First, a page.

There’s a hundred different ways to keep fit these days. As an instructor myself, I often find it difficult to keep up with the latest classes, sessions and trends.

There was a time not so long ago, that it seemed every month there was a new class launched. Great for clients, but for jobbing instructors, maybe not so much!

Variety is great, but the current trends in the fitness world can almost be compared to other multi million pound industries in the UK, that may be thinking the same way as me.


Current fitness trends

Let me give you an example.

Pick up your TV remote and have a quick flip through all the channels that you have. There’s quite a few available, so if you suddenly decide to watch something on TV, there’s a good chance that you could flick through what’s on for ages, before settling on something that sounds ok, only to get half way through it before you realise it wasn’t the show you thought it was, then change channel again!

Before you know it, you have started to watch half a dozen shows, not really engaged with any of them, realised you have wasted an hour of your life, then decide not to watch TV again.

There’s a real concern in the fitness world that the same thing can be applied

Clients have so much on offer, that they really don’t know what to choose, so they try a few things, find it’s too tough, not tough enough, too dancey, too simple or too repetitive.

After spending hours of their time and money, they finally give up decide fitness might not be for them. Let’s face it, after Zumba exploded onto the fitness world internationally, it seems the floodgates opened for other companies to launch their own fitness class phenomenon.

classes in the fitness industry_2If you are involved in the industry in any way i’m sure you will be aware of Zumba, FitSteps, Clubbercise, Piloxing, Boogie Bounce. Soul Cycle, Meta Fit, Insanity, Barre, Cross Fit, PiYo, the list goes on and on and I haven’t even mentiond Les Mills.

What on earth are clients meant to do?

I can’t imagine where they would even start. It’s all well and good to go online and do a little research, but the advertising and hype that surrounds fitness classes, makes them all sound amazing and interesting to do.

The marketing people know their jobs well, so it must be a minefield for people coming new to exercise, looking for a class to try.

Do they want fun or intensity?

Do people want challenged or gently led?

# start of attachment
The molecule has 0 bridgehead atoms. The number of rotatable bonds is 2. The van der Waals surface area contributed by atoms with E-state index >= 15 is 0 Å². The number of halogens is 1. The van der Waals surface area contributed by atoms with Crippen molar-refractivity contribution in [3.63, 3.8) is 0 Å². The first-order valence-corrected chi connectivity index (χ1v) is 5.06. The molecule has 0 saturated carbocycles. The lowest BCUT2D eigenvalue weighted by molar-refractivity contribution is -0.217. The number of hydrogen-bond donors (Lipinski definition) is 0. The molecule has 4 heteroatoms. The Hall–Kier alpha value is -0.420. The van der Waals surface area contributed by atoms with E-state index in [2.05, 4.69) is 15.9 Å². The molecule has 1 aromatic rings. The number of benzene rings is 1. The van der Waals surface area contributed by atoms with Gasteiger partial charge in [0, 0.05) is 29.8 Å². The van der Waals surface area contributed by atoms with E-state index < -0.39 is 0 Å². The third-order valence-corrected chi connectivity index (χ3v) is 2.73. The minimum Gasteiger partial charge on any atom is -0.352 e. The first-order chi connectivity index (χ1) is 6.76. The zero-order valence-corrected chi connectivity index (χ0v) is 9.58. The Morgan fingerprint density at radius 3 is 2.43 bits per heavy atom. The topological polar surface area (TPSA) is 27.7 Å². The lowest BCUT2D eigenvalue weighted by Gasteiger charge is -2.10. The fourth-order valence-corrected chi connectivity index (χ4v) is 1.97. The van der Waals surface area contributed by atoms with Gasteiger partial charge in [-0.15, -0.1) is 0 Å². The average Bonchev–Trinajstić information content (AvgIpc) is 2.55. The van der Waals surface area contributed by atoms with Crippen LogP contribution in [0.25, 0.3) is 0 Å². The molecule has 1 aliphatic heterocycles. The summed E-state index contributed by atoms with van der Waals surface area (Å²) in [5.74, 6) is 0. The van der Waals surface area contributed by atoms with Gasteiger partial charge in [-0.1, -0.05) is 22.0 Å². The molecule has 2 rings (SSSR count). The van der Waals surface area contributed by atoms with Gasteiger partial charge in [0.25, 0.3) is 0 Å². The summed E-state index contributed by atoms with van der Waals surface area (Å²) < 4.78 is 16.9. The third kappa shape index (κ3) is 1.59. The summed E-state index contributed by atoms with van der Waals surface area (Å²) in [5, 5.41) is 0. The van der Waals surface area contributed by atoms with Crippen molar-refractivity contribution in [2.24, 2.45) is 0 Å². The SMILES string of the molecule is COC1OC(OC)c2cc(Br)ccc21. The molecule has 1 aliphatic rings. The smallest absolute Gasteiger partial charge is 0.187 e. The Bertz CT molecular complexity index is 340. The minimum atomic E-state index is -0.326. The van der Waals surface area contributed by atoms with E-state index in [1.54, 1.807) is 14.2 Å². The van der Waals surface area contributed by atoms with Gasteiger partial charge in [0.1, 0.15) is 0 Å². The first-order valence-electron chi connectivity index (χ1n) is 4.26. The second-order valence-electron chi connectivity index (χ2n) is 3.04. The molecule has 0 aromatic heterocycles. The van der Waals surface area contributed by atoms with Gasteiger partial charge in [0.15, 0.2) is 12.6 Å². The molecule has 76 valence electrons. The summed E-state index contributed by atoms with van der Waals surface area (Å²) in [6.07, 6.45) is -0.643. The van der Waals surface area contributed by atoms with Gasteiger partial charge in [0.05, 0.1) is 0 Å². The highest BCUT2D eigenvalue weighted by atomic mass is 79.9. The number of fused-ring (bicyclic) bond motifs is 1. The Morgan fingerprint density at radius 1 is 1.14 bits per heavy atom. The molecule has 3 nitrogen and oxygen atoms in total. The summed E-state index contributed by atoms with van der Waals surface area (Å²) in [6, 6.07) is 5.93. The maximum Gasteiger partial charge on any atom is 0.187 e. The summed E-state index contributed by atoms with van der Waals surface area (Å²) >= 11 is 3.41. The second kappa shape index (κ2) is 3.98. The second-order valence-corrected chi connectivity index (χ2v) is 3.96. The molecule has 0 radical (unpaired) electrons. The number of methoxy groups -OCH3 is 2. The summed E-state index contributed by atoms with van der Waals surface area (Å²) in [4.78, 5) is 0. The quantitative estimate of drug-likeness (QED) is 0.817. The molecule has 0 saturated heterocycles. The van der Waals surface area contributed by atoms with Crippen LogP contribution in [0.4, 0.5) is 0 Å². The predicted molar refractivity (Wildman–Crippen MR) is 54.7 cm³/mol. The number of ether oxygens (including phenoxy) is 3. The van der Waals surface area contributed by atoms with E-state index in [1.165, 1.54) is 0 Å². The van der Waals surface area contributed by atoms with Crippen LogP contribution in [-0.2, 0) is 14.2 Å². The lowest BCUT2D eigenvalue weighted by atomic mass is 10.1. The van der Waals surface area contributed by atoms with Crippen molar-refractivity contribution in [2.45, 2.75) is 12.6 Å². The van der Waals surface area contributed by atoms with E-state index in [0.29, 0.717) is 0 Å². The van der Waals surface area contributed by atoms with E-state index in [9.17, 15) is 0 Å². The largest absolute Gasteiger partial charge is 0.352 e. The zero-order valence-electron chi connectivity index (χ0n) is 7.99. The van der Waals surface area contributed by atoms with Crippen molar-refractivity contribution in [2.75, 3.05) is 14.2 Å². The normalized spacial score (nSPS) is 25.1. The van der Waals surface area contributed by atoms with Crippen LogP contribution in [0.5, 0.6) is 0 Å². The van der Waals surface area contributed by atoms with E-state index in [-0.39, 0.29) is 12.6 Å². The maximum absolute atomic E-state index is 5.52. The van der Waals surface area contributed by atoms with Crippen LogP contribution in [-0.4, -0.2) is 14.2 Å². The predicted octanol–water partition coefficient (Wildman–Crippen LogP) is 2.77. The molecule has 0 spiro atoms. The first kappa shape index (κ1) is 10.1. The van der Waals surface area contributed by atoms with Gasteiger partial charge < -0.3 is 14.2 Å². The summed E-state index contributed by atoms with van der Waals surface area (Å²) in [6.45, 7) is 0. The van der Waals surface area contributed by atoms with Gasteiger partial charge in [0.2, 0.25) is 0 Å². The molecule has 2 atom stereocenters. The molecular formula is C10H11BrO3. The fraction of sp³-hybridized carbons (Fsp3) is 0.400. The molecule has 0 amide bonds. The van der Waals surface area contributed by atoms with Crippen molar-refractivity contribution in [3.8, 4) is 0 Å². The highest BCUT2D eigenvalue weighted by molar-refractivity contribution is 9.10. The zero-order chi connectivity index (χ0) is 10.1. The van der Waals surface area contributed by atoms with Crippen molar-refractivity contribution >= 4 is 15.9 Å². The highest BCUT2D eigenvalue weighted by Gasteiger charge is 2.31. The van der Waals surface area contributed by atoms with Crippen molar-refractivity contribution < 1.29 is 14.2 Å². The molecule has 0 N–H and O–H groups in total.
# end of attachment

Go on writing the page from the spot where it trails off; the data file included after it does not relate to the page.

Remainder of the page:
There’s no way for people to know from an advert what a class is like. It’s like looking at a picture of a meal, and knowing what it tastes like.

Until you go to a class, you can’t really know what you will get from it. There are too many variables to take into consideration.

So where should the industry go now?

If it continues to expand at the rate that has been established previously, it seems that clients will become confused about what classes to attend, and instructors will find they have so many training courses to do, that they won’t have time to actually teach anything.

I honestly know of instructors that are now limiting the amount of training they are taking on in 2016. It’s just not viable to constantly invest in new courses for their clients, either time wise or financially.

The jobbing group exercise teacher is now carefully watching the trends and making decisions based on their time constraints and their financial positions, and that may not be what the industry needs, or should be promoting just now.

I believe firmly in what we do as fitness instructors

My first concern is for my members and clients. I want to be delivering safe and effective classes to people that have genuine goals they want to reach.

Is it perhaps time that the industry looks long and hard at itself, and gets back to doing what it does best?

Offering fitness classes for clients that need help and motivation to reach their goals, in a simple and concise way, that benefits the teacher and the pupils alike.

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